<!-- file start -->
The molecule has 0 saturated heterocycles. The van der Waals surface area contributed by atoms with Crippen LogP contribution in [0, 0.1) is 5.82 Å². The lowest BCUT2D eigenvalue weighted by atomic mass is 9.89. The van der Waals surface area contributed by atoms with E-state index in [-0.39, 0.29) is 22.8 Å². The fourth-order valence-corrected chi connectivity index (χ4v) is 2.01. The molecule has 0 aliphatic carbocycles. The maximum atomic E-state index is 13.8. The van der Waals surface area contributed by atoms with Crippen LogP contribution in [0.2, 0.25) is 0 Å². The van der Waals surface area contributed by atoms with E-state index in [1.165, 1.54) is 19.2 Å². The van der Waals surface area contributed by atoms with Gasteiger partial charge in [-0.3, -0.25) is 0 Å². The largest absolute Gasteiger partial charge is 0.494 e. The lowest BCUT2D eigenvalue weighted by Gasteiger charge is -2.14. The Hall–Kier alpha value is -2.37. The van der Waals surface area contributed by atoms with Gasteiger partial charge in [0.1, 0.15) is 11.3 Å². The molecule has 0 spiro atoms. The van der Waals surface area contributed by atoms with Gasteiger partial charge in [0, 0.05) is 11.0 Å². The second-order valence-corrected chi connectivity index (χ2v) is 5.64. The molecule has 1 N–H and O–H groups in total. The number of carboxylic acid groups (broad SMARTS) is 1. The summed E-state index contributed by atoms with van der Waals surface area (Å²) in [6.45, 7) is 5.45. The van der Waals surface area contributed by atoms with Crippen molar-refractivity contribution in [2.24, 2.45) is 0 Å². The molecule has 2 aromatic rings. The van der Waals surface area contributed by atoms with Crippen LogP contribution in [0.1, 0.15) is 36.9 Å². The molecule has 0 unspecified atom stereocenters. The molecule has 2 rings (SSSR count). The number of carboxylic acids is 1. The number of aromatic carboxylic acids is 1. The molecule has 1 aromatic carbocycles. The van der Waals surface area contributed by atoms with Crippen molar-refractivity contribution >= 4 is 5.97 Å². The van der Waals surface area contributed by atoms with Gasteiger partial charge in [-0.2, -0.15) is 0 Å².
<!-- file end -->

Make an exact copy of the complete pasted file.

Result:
The molecule has 0 saturated heterocycles. The van der Waals surface area contributed by atoms with Crippen LogP contribution in [0, 0.1) is 5.82 Å². The lowest BCUT2D eigenvalue weighted by atomic mass is 9.89. The van der Waals surface area contributed by atoms with E-state index in [-0.39, 0.29) is 22.8 Å². The fourth-order valence-corrected chi connectivity index (χ4v) is 2.01. The molecule has 0 aliphatic carbocycles. The maximum atomic E-state index is 13.8. The van der Waals surface area contributed by atoms with Crippen LogP contribution in [0.2, 0.25) is 0 Å². The van der Waals surface area contributed by atoms with E-state index in [1.165, 1.54) is 19.2 Å². The van der Waals surface area contributed by atoms with Gasteiger partial charge in [-0.3, -0.25) is 0 Å². The largest absolute Gasteiger partial charge is 0.494 e. The lowest BCUT2D eigenvalue weighted by Gasteiger charge is -2.14. The Hall–Kier alpha value is -2.37. The van der Waals surface area contributed by atoms with Gasteiger partial charge in [0.1, 0.15) is 11.3 Å². The molecule has 0 spiro atoms. The van der Waals surface area contributed by atoms with Gasteiger partial charge in [0, 0.05) is 11.0 Å². The second-order valence-corrected chi connectivity index (χ2v) is 5.64. The molecule has 1 N–H and O–H groups in total. The number of carboxylic acid groups (broad SMARTS) is 1. The summed E-state index contributed by atoms with van der Waals surface area (Å²) in [6.45, 7) is 5.45. The van der Waals surface area contributed by atoms with Crippen molar-refractivity contribution in [2.24, 2.45) is 0 Å². The molecule has 2 aromatic rings. The van der Waals surface area contributed by atoms with Crippen LogP contribution in [0.1, 0.15) is 36.9 Å². The molecule has 0 unspecified atom stereocenters. The molecule has 2 rings (SSSR count). The number of carboxylic acids is 1. The number of aromatic carboxylic acids is 1. The molecule has 1 aromatic carbocycles. The van der Waals surface area contributed by atoms with Crippen molar-refractivity contribution >= 4 is 5.97 Å². The van der Waals surface area contributed by atoms with Gasteiger partial charge in [-0.2, -0.15) is 0 Å².